Big 5 Sporting Goods Management Discusses Q4 2012 Results - Earnings Call Transcript

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 |  About: Big 5 Sporting Goods Corporation (BGFV)
by: SA Transcripts

Big 5 Sporting Goods (NASDAQ:BGFV)

Q4 2012 Earnings Call

February 26, 2013 5:00 pm ET

Executives

Steven G. Miller - Chairman, Chief Executive Officer and President

Barry D. Emerson - Chief Financial Officer, Principal Accounting Officer, Senior Vice President and Treasurer

Analysts

Sean P. Naughton - Piper Jaffray Companies, Research Division

Sean P. McGowan - Needham & Company, LLC, Research Division

Mark E. Smith - Feltl and Company, Inc., Research Division

David G. Magee - SunTrust Robinson Humphrey, Inc., Research Division

William J. Dezellem - Tieton Capital Management, LLC

Michael Baker - Deutsche Bank AG, Research Division

Steven L. Martin - Slater Capital Management, L.L.C.

Operator

Good day, and welcome to the Big 5 Sporting Goods Fourth Quarter 2012 Earnings Results Conference Call. Today's conference is being recorded. On the call today from the company, we have Steve Miller, President and CEO; and Barry Emerson, CFO.

I would now like to turn the call over to Mr. Steve Miller. Please go ahead, sir.

Steven G. Miller

Thank you. Good afternoon, everyone. Welcome to our 2012 fourth quarter conference call. Today, we will review our financial results for the fourth quarter and full year of fiscal 2012 and provide general updates on our business, as well as provide guidance for the first quarter. At the end of our remarks, we will open the call for questions.

I will now turn the call over to Barry to read our Safe Harbor statement.

Barry D. Emerson

Thanks, Steve.

Except for statements of historical fact, any remarks that we may make about our future expectations, plans and prospects constitute forward-looking statements made pursuant to the Safe Harbor provisions of the Private Securities Litigation Reform Act of 1995. Forward-looking statements involve known and unknown risks and uncertainties that may cause our actual results, in current and future periods, to differ materially from forecasted results. These risks and uncertainties include those more fully described in our annual report on Form 10-K for fiscal 2011, our quarterly report on Form 10-Q for the third quarter of fiscal 2012 and other filings with the Securities and Exchange Commission. We undertake no obligation to revise or update any forward-looking statements that may be made from time to time by us or on our behalf.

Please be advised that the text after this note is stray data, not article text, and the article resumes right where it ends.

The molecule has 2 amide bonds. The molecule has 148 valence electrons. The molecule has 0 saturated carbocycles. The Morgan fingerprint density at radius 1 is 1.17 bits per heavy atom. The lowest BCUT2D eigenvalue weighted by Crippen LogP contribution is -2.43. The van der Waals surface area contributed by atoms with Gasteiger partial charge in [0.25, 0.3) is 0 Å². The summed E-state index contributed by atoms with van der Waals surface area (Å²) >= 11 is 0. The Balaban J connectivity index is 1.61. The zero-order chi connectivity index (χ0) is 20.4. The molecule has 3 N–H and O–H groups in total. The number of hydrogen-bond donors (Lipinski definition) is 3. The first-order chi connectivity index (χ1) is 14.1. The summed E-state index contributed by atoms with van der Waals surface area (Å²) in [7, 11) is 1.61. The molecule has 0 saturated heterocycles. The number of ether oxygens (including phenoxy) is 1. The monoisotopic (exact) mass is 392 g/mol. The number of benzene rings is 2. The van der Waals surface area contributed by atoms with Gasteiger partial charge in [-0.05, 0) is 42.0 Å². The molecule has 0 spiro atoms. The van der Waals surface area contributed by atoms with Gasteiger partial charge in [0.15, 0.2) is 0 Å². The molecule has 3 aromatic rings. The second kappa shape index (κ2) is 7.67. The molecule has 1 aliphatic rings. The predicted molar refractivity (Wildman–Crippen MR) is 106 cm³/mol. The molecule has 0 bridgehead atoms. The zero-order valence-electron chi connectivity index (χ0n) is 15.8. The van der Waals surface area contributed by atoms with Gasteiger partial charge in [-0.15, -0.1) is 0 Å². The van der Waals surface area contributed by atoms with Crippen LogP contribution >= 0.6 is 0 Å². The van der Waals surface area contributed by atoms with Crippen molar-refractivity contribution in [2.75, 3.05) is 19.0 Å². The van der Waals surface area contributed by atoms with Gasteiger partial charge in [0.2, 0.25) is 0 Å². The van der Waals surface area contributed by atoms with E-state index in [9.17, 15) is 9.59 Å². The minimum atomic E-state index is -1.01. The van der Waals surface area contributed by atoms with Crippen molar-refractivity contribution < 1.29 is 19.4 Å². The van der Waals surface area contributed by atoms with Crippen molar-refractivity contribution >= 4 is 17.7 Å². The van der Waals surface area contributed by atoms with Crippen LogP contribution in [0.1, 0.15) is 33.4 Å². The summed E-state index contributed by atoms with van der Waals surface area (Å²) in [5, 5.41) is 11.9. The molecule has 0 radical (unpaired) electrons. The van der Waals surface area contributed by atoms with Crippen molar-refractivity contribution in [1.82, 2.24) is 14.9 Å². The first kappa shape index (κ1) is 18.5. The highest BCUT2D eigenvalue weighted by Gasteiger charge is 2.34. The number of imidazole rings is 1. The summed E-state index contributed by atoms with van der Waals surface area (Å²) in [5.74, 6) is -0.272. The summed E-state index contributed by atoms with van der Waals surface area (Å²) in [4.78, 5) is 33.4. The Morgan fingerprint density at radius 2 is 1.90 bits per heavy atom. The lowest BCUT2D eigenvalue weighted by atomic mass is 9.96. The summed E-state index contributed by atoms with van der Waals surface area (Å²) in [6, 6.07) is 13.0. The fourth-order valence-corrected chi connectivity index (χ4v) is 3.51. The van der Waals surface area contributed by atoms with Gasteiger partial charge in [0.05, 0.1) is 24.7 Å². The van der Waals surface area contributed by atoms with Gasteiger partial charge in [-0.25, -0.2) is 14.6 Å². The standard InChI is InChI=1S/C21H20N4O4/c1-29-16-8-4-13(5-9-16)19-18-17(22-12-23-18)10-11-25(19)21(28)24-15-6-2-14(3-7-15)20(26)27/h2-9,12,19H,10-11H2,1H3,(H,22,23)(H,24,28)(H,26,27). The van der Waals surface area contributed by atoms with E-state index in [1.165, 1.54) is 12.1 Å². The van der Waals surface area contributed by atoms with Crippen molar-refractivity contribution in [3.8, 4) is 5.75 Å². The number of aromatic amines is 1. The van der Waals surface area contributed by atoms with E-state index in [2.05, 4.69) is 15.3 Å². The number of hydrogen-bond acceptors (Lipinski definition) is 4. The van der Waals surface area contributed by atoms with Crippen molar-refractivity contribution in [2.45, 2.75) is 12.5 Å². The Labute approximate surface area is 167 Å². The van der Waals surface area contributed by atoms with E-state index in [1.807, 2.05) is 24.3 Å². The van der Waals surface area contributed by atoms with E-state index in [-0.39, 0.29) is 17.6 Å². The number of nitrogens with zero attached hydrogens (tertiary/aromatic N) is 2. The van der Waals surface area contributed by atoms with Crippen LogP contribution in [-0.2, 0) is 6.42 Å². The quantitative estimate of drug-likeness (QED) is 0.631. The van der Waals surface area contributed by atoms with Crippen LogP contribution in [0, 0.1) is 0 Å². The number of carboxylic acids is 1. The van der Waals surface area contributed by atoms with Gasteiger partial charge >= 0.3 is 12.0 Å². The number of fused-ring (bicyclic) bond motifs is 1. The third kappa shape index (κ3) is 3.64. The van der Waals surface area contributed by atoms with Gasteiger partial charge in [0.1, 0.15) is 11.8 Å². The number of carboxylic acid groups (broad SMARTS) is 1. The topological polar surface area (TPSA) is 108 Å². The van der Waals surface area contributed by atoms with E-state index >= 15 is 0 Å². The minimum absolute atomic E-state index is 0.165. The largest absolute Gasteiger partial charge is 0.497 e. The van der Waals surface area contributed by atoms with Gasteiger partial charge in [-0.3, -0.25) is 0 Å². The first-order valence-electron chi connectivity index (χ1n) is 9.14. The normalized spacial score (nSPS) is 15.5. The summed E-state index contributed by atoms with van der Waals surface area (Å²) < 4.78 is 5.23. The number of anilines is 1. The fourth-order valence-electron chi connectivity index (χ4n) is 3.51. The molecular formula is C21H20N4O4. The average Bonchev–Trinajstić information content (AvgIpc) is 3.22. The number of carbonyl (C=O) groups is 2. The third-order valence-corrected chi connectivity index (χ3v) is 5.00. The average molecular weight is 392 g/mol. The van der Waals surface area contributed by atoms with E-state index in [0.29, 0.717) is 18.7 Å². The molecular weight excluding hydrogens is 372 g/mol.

Steven G. Miller

Thank you, Barry.

We are pleased to report a very solid fourth quarter for our business. We delivered strong sales, expanded gross margins, leveraged expenses, meaningfully grew earnings and generated very healthy cash flow. We also strengthened our balance sheet, as our cash flow allowed us to significantly reduce our debt at year end. And as we'll discuss in today's call, a positive sales momentum has continued into the first quarter of fiscal 2013.

I'm also pleased to report that as a result of our strong financial position and anticipated healthy cash flow, today, we announced a 33% increase in our quarterly cash dividend to $0.10 per share for an annual rate of $0.40 per share. Now I'll comment on sales for the fourth quarter.

We rang the register to the tune of $243.7 million -- $243.6 million, up 7.5% from $226.7 million for the fourth quarter of fiscal 2011. Same-store sales increased 6.5% during the fourth quarter of 2012, representing our largest quarterly same-store sales improvement in over 10 years.

Our sales comped up in the mid-single digit range for each of our October and November periods, and we had a strong performance on Black Friday. For our December period, our sales comped up in the high-single digit range. While December started off relatively soft, sales momentum picked up during the week before Christmas, and the after-Christmas period was outstanding due in part to the arrival of favorable winter weather conditions, which had generally been lacking in our markets for the majority of the quarter leading up to Christmas.

For the quarter, we experienced a low-single digit decrease in traffic and a high-single digit increase in average ticket versus the prior-year period.

From a product standpoint, all 3 of our major merchandise categories comped positively for the quarter. Hardgoods was our strongest category, with sales comp-ing up in the high-single digit range due largely to the strength of our outdoor product categories.

We, like most in the industry, benefited from the well-publicized national increase in demand for firearms and ammunition products. Sales in our apparel category comped up mid-single digits, and we believe that this category has been the biggest beneficiary of our efforts to expand assortments of branded products. Our footwear sales comped up low-single digits for the quarter.

Merchandise margins increased approximately 20 basis points for the quarter. This increase was less than we anticipated as the sales mix shift favoring firearms and ammunition products, which are relatively low margin for us, had an impact on merchandise selling margins.